TIMELINE - 2155 CE
A thousand years was not enough time to wipe away the pain and guilt that filled Luna's heart. It was not a constant thing, chewing away at the edges of her consciousness every moment of every day, but when she was alone... When she was alone, and Canterlot slumbered her thoughts could not help but turn to that fateful night so long ago. She had long ago given up trying to figure out if she could have changed things, if she had just defeated Celestia faster. That way lead to madness, and she had already spent too much time wandering its endless halls.
The soft voice of her sister drew Luna back to reality, and with a blink she found herself looking at her sister, who sat across from her at a small dining table. Celestia face looked deeply concerned as she studied the younger alicorn.
"What's wrong?" Celestia fluffed her wings out ever so slightly as she sat deeper into her cushion. She had seen Luna countless times fall into a spiraling depression that often took her years to climb back out of. After so much time together, she had also gotten extremely talented at knowing exactly what it would take to stop that fall, pulling her beloved little sister back onto firmer ground. "You're thinking about her."
As the date caught up to her, Celestia shook her head in slight embarrassment, and a deep aching pain that filled her heart. It was indeed once again the anniversary of their fight over their old castle. The anniversary of the defeat of Nightmare Moon.
The anniversary of the death of Luna's only daughter.
That horrific night a thousand years ago never failed to bring up the pain and anguish that both sisters had felt. The young Princess Aurora had perished during the titanic battle between Luna and Celestia, from her mother's own magic too. That act had left Luna close to comatose for over a hundred years, and Celestia had made it her life's goal to make sure she never experienced such pain again.
"Luna," Celestia said, her voice barely louder than a whisper. It pierced through the haze surrounding Luna's thoughts and the darker alicorn looked up, meeting her sister's gaze. "If she was here with us today, you know that she would not want you to fall back into your depression."
Luna looked away, shame burning her muzzle. There was truth in her sister's statement. Though she had never had a chance to see what type of mare her Aurora was going to blossom into, her little filly had never shied away from the chance to make her mother smile. Taking a deep breath, Luna gathered her courage together.
"You are right, Tia." Luna stood, refolding her wings at her side. A thought entered her mind, a beautiful thought that quickly took hold and she grasped it eagerly. "I shall show Equestria how much she meant to me. Maybe that will ease my pain."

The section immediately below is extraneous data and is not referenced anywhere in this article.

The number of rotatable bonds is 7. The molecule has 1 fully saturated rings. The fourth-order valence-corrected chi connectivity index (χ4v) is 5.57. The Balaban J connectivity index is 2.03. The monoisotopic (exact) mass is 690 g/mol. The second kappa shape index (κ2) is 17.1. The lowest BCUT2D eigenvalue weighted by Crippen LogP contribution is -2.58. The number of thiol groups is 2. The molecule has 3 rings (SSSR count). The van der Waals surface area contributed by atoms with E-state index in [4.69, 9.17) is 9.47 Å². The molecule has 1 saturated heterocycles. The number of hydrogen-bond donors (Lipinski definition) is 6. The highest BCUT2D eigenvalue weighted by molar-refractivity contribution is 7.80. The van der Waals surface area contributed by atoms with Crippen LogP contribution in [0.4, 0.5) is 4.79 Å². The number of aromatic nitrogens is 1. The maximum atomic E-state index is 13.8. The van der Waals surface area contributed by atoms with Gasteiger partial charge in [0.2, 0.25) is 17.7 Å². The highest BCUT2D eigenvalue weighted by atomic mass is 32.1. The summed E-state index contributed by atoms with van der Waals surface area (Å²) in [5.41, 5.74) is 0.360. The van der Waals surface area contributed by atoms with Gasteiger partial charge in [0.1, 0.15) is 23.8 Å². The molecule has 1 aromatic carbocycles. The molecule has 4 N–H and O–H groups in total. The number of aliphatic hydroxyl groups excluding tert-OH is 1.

The ship had been nearly falling apart three years ago when Chelsea had first laid her eyes upon its scarred hull. It hadn't been a pretty thing to look at, bulging in all the wrong places and covered in rust red paint, with pieces bolted on in places they had no business being. It didn't matter. She knew then that it was hers, and she fell in love.
Immediately after purchasing the derelict, Chelsea had found that inside was even worse then the hull. A nest of rats had made the shadowy halls their home at some point during its long stay in the junk yard, and more than half of the wiring had been chewed away and turned into nests. With her funds already dipping dangerously low, the first thing that she had done was hire an exterminator.
Chelsea had been unable to enter her ship for a week while her new ship was fumigated and cleaned from top to bottom. It didn't matter. She had her own ship and there was nothing in the galaxy that could possibly get her down. The ship was hers.
The name was not.
That week of fumigation turned into a week of frustration and anger when no matter how much Chelsea pleaded or begged, her ship's registry simply could not be changed. It led to the only sore point of the whole affair. Her wonderful, lovely ship would forever be known as the MSV Rusty Bob. She tried her best to ignore the indignity, it just simply wasn't always possible.
"Commercial vessel, Rusty Bob, you are cleared for departure," a voice rang out over the speakers on the bridge, a hint of a snigger hidden behind a cultured accent.
Now was one of those times.
"Copy that, Arcturus," East, the pilot, said. A wiry man with a shock of white hair, Easton Raullison had long since learned to ignore the indignity of his bosses ship's name. "We're heading out now. Keep the fires burning. I want there to be cold beers waiting when we get back."
Arcturus Station didn't respond. It didn't surprise Chelsea. Flight Control had far more worrisome things to handle than an annoying pilot who didn't know when to keep his mouth shut. Leaning back in her chair, Chelsea ran a hand through her hair as she watched the Systems Alliance's greatest construction project seem to back away from the viewscreens. She could see all of the construction ships flitting about around its half finished hulk, working diligently in the zero-g's of space.
The Rusty Bob did not boast a large crew. It had no need of such, nor did it have the room. For the short trips, only a week or two, Chelsea didn't bother hiring a dedicated Navigator. She could take on the role well enough on her own. She might not have been the best in the galaxy, or even all that good, but she was more than adequate enough for the jobs that she took on.